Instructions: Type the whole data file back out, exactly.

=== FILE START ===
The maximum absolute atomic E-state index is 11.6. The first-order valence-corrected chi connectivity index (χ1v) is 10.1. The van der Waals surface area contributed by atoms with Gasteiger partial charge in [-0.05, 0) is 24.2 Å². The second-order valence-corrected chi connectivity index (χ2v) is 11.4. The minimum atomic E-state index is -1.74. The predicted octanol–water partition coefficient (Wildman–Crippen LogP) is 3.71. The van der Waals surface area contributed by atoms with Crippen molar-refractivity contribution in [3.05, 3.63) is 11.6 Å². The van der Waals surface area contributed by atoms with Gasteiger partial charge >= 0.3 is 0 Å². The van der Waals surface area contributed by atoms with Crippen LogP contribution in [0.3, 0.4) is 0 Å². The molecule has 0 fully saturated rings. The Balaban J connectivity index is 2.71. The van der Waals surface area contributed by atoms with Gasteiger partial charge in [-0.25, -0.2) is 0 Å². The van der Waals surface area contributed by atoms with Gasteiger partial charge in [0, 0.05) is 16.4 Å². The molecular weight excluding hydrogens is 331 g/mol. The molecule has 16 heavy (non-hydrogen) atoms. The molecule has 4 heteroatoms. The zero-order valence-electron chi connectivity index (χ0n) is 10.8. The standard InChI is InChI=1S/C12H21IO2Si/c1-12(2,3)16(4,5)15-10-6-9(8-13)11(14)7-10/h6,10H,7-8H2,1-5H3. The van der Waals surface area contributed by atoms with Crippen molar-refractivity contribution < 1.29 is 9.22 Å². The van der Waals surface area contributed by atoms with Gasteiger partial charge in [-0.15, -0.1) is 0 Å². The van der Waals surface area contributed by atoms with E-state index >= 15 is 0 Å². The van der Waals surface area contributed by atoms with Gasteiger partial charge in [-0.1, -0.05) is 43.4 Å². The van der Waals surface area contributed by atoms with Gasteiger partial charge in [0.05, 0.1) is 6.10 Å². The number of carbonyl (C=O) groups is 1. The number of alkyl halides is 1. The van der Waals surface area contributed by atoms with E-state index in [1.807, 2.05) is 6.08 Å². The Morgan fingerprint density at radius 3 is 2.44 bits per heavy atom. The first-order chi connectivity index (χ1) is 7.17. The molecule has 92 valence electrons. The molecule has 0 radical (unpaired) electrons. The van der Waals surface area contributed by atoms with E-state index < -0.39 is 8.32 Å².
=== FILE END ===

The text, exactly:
The maximum absolute atomic E-state index is 11.6. The first-order valence-corrected chi connectivity index (χ1v) is 10.1. The van der Waals surface area contributed by atoms with Gasteiger partial charge in [-0.05, 0) is 24.2 Å². The second-order valence-corrected chi connectivity index (χ2v) is 11.4. The minimum atomic E-state index is -1.74. The predicted octanol–water partition coefficient (Wildman–Crippen LogP) is 3.71. The van der Waals surface area contributed by atoms with Crippen molar-refractivity contribution in [3.05, 3.63) is 11.6 Å². The van der Waals surface area contributed by atoms with Gasteiger partial charge >= 0.3 is 0 Å². The van der Waals surface area contributed by atoms with Crippen LogP contribution in [0.3, 0.4) is 0 Å². The molecule has 0 fully saturated rings. The Balaban J connectivity index is 2.71. The van der Waals surface area contributed by atoms with Gasteiger partial charge in [-0.25, -0.2) is 0 Å². The van der Waals surface area contributed by atoms with Gasteiger partial charge in [0, 0.05) is 16.4 Å². The molecular weight excluding hydrogens is 331 g/mol. The molecule has 16 heavy (non-hydrogen) atoms. The molecule has 4 heteroatoms. The zero-order valence-electron chi connectivity index (χ0n) is 10.8. The standard InChI is InChI=1S/C12H21IO2Si/c1-12(2,3)16(4,5)15-10-6-9(8-13)11(14)7-10/h6,10H,7-8H2,1-5H3. The van der Waals surface area contributed by atoms with Crippen molar-refractivity contribution < 1.29 is 9.22 Å². The van der Waals surface area contributed by atoms with Gasteiger partial charge in [-0.15, -0.1) is 0 Å². The van der Waals surface area contributed by atoms with E-state index >= 15 is 0 Å². The van der Waals surface area contributed by atoms with Gasteiger partial charge in [-0.1, -0.05) is 43.4 Å². The van der Waals surface area contributed by atoms with Gasteiger partial charge in [0.05, 0.1) is 6.10 Å². The number of carbonyl (C=O) groups is 1. The number of alkyl halides is 1. The van der Waals surface area contributed by atoms with E-state index in [1.807, 2.05) is 6.08 Å². The Morgan fingerprint density at radius 3 is 2.44 bits per heavy atom. The first-order chi connectivity index (χ1) is 7.17. The molecule has 92 valence electrons. The molecule has 0 radical (unpaired) electrons. The van der Waals surface area contributed by atoms with E-state index < -0.39 is 8.32 Å².